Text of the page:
Jul 25, 2014

Jamaica Showcases World's Largest Wind-Solar Hybrid Installation

Green Tech
2 min
Earlier this week, we looked at

Earlier this week, we looked at why the Caribbean could be the next leader in renewable energy. With the reveal of the WindStream Technologies in Kingston, Jamaica, it looks as those that may be truer than ever.

The hybrid farm was commissioned on the roof of law firm Meyers, Fletcher, and Gordon and is expected to generate 106,000kWh of energy and produce a return on investment in less than 4 years.

"We have been at the forefront of the Jamaican legal landscape for 70 years and we are pleased to be continuing that trend by leading in Jamaican sustainability and renewable energy," Meyers, Fletcher, and Gordon’s CEO Donovan Cunningham said. "This was a bold undertaking and we expect to reap rich rewards through our partnership with WindStream."

It’s expected to save the firm more than $2 million in energy costs during its 25 year lifetime.

The installation consists of 50 SolarMills, which generate 25 kW of wind power and 55 kW of solar. Its coastal position also allows for high winds, sometimes up to 60 mph. The mills are equipped to withstand extreme conditions and energy surges.

The SolarMills use vertical access wind turbines, solar panels, and smart electronics to work on or off the grid. They’re also extremely compact, allowing for a greater deployment in a smaller area.

WindStream, a U.S.-based company, is excited to be working with Jamaica Public Service on the Project.

"We are proud to be working with JPS, which is distributing our products within Jamaica and throughout the Caribbean," WindStream COO Travis Campbell said. "This SolarMill installation is an excellent model for other businesses to follow. If you are interested in energy efficiency and saving money, SolarMills are a simple, cost-effective solution."

Be sure to check out a video detailing and showing the project in action above. 

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May 13, 2021

All but two UK regions failing on school energy efficiency

Dominic Ellis
2 min
Yorkshire & the Humber and the North East are the only UK regions where schools have collectively reduced how much they spend on energy per pupil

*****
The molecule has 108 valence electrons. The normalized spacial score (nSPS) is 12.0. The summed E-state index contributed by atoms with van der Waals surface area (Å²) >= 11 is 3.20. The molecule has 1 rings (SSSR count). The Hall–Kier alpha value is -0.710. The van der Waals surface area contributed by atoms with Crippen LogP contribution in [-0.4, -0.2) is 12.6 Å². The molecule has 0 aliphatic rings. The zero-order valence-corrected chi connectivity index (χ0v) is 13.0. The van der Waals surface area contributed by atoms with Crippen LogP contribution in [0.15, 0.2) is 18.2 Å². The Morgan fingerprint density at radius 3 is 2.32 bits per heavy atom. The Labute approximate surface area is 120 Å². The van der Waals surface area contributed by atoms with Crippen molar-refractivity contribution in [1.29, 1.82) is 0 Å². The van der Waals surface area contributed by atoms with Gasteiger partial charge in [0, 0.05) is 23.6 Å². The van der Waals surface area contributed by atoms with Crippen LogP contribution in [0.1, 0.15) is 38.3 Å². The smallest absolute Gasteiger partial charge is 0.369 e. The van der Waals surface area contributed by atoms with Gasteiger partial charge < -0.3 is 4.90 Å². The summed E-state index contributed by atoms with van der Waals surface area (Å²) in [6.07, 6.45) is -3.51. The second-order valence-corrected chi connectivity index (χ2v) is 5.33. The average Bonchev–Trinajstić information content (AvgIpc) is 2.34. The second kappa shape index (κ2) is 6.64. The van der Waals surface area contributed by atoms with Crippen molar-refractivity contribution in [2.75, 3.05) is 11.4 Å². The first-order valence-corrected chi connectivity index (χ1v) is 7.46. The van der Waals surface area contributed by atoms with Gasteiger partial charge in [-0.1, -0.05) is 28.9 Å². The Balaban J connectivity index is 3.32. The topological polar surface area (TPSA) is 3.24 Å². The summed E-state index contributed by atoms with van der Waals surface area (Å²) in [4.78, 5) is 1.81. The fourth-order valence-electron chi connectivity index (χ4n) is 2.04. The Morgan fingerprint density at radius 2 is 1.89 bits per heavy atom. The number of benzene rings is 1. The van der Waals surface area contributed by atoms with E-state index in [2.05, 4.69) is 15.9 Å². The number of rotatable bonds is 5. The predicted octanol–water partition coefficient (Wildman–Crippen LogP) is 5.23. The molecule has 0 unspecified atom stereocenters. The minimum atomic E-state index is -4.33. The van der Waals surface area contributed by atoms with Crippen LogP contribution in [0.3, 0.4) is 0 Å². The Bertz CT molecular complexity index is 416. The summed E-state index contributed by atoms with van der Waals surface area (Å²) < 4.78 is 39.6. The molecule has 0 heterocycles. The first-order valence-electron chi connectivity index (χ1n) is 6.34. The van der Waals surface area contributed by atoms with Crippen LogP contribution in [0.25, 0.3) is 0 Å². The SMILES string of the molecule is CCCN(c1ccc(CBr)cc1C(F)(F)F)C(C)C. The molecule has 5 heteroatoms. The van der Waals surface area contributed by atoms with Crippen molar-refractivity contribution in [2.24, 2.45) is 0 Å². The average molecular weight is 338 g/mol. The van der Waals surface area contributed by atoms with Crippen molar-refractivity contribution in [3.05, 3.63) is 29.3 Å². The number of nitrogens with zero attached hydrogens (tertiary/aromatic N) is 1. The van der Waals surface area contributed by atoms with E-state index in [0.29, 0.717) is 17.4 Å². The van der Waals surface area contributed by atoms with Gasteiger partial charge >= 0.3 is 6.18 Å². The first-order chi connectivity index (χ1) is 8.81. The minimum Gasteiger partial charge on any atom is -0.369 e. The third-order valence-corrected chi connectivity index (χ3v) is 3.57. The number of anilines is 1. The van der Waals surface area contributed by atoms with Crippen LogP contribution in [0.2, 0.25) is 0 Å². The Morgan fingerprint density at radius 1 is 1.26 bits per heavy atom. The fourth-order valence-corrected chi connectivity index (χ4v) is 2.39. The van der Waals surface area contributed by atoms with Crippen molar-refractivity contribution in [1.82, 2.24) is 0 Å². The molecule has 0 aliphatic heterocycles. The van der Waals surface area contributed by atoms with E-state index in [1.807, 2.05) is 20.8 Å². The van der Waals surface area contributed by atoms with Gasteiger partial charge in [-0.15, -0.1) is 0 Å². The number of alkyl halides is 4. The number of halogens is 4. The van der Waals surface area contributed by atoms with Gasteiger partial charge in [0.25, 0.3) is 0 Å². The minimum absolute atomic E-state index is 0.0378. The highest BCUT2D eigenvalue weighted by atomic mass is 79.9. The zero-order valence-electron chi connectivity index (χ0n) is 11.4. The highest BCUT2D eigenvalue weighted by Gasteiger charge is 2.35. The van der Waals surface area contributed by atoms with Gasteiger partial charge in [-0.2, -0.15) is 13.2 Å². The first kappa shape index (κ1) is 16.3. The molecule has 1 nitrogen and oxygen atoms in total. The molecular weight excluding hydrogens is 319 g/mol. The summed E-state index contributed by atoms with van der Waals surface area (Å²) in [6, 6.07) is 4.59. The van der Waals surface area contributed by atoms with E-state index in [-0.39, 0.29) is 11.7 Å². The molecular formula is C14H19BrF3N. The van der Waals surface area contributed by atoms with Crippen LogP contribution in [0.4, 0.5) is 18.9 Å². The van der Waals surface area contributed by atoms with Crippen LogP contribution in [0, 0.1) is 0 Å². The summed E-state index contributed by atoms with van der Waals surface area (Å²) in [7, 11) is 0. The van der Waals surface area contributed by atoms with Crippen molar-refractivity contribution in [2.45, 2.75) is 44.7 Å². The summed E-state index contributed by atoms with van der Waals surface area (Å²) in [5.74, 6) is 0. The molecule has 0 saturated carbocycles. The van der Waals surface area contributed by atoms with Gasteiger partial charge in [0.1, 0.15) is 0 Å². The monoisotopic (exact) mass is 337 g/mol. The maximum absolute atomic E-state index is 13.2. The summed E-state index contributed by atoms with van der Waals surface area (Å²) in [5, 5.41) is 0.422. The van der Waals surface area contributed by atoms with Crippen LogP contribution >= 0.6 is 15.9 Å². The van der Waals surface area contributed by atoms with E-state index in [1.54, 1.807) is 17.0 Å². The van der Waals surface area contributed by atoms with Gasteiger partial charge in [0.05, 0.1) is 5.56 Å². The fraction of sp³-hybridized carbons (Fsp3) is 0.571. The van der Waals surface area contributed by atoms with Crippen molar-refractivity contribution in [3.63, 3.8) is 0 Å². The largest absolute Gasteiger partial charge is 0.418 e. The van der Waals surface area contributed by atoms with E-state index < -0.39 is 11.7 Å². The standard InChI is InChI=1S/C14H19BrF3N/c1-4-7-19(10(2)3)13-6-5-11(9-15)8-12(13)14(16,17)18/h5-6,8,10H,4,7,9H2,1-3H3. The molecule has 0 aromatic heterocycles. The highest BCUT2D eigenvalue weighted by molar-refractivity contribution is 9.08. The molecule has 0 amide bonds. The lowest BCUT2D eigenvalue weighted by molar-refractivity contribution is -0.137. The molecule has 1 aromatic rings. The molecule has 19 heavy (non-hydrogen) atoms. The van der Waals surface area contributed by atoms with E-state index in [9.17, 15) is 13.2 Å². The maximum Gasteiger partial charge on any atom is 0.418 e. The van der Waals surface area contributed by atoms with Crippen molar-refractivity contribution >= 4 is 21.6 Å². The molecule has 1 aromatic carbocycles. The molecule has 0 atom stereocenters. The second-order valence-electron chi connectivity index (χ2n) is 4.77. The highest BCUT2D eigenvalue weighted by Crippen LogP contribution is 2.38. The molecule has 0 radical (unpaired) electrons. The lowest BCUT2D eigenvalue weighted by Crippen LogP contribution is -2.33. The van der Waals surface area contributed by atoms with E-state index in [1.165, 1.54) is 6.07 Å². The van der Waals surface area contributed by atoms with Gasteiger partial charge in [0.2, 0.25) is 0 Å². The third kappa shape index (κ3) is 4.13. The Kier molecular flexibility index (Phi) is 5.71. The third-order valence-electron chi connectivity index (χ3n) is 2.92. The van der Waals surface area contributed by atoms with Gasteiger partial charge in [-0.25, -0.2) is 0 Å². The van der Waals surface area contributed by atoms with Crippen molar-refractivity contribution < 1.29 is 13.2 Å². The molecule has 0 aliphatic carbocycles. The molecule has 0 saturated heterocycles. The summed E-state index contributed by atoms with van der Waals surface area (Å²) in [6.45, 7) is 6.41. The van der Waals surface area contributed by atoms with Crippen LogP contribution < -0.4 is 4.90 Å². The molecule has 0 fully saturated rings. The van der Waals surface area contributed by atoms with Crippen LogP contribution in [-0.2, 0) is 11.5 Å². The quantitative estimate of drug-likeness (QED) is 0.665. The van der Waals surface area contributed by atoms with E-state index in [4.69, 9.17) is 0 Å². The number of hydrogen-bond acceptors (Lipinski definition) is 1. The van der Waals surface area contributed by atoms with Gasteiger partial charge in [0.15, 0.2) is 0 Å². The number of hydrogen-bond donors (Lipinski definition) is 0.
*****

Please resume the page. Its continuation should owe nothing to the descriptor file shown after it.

Most schools are still "treading water" on implementing energy efficient technology, according to new analysis of Government data from eLight.

Yorkshire & the Humber and the North East are the only regions where schools have collectively reduced how much they spend on energy per pupil, cutting expenditure by 4.4% and 0.9% respectively. Every other region of England increased its average energy expenditure per pupil, with schools in Inner London doing so by as much as 23.5%.

According to The Carbon Trust, energy bills in UK schools amount to £543 million per year, with 50% of a school’s total electricity cost being lighting. If every school in the UK implemented any type of energy efficient technology, over £100 million could be saved each year.

Harvey Sinclair, CEO of eEnergy, eLight’s parent company, said the figures demonstrate an uncomfortable truth for the education sector – namely that most schools are still treading water on the implementation of energy efficient technology. Energy efficiency could make a huge difference to meeting net zero ambitions, but most schools are still lagging behind.

“The solutions exist, but they are not being deployed fast enough," he said. "For example, we’ve made great progress in upgrading schools to energy-efficient LED lighting, but with 80% of schools yet to make the switch, there’s an enormous opportunity to make a collective reduction in carbon footprint and save a lot of money on energy bills. Our model means the entire project is financed, doesn’t require any upfront expenditure, and repayments are more than covered by the energy savings made."

He said while it has worked with over 300 schools, most are still far too slow to commit. "We are urging them to act with greater urgency because climate change won’t wait, and the need for action gets more pressing every year. The education sector has an important part to play in that and pupils around the country expect their schools to do so – there is still a huge job to be done."

North Yorkshire County Council is benefiting from the Public Sector Decarbonisation Scheme, which has so far awarded nearly £1bn for energy efficiency and heat decarbonisation projects around the country, and Craven schools has reportedly made a successful £2m bid (click here).

The Department for Education has issued 13 tips for reducing energy and water use in schools.

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